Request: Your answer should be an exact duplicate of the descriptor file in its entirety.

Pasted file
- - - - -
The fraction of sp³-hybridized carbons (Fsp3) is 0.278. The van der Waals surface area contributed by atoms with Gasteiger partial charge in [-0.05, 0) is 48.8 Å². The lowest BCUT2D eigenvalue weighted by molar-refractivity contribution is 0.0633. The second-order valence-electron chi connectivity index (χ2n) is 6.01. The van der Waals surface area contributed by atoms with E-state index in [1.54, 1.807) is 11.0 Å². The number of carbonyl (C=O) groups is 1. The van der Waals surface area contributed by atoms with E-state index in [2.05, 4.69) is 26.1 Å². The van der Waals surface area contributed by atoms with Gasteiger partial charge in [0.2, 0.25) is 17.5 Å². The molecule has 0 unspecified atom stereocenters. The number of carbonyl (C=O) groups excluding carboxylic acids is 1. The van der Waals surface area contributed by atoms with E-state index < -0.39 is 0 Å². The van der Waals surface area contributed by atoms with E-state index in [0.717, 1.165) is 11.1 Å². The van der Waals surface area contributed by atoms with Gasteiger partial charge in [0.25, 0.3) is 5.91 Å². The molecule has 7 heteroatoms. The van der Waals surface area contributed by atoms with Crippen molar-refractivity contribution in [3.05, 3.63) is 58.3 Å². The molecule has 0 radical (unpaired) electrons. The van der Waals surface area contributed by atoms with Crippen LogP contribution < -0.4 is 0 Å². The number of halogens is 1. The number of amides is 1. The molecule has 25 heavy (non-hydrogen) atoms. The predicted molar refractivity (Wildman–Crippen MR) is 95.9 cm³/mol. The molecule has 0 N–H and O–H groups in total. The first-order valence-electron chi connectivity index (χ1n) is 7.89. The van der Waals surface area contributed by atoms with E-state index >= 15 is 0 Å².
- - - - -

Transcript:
The fraction of sp³-hybridized carbons (Fsp3) is 0.278. The van der Waals surface area contributed by atoms with Gasteiger partial charge in [-0.05, 0) is 48.8 Å². The lowest BCUT2D eigenvalue weighted by molar-refractivity contribution is 0.0633. The second-order valence-electron chi connectivity index (χ2n) is 6.01. The van der Waals surface area contributed by atoms with E-state index in [1.54, 1.807) is 11.0 Å². The number of carbonyl (C=O) groups is 1. The van der Waals surface area contributed by atoms with E-state index in [2.05, 4.69) is 26.1 Å². The van der Waals surface area contributed by atoms with Gasteiger partial charge in [0.2, 0.25) is 17.5 Å². The molecule has 0 unspecified atom stereocenters. The number of carbonyl (C=O) groups excluding carboxylic acids is 1. The van der Waals surface area contributed by atoms with E-state index < -0.39 is 0 Å². The van der Waals surface area contributed by atoms with E-state index in [0.717, 1.165) is 11.1 Å². The van der Waals surface area contributed by atoms with Gasteiger partial charge in [0.25, 0.3) is 5.91 Å². The molecule has 7 heteroatoms. The van der Waals surface area contributed by atoms with Crippen molar-refractivity contribution in [3.05, 3.63) is 58.3 Å². The molecule has 0 radical (unpaired) electrons. The van der Waals surface area contributed by atoms with Crippen LogP contribution < -0.4 is 0 Å². The number of halogens is 1. The number of amides is 1. The molecule has 25 heavy (non-hydrogen) atoms. The predicted molar refractivity (Wildman–Crippen MR) is 95.9 cm³/mol. The molecule has 0 N–H and O–H groups in total. The first-order valence-electron chi connectivity index (χ1n) is 7.89. The van der Waals surface area contributed by atoms with E-state index >= 15 is 0 Å².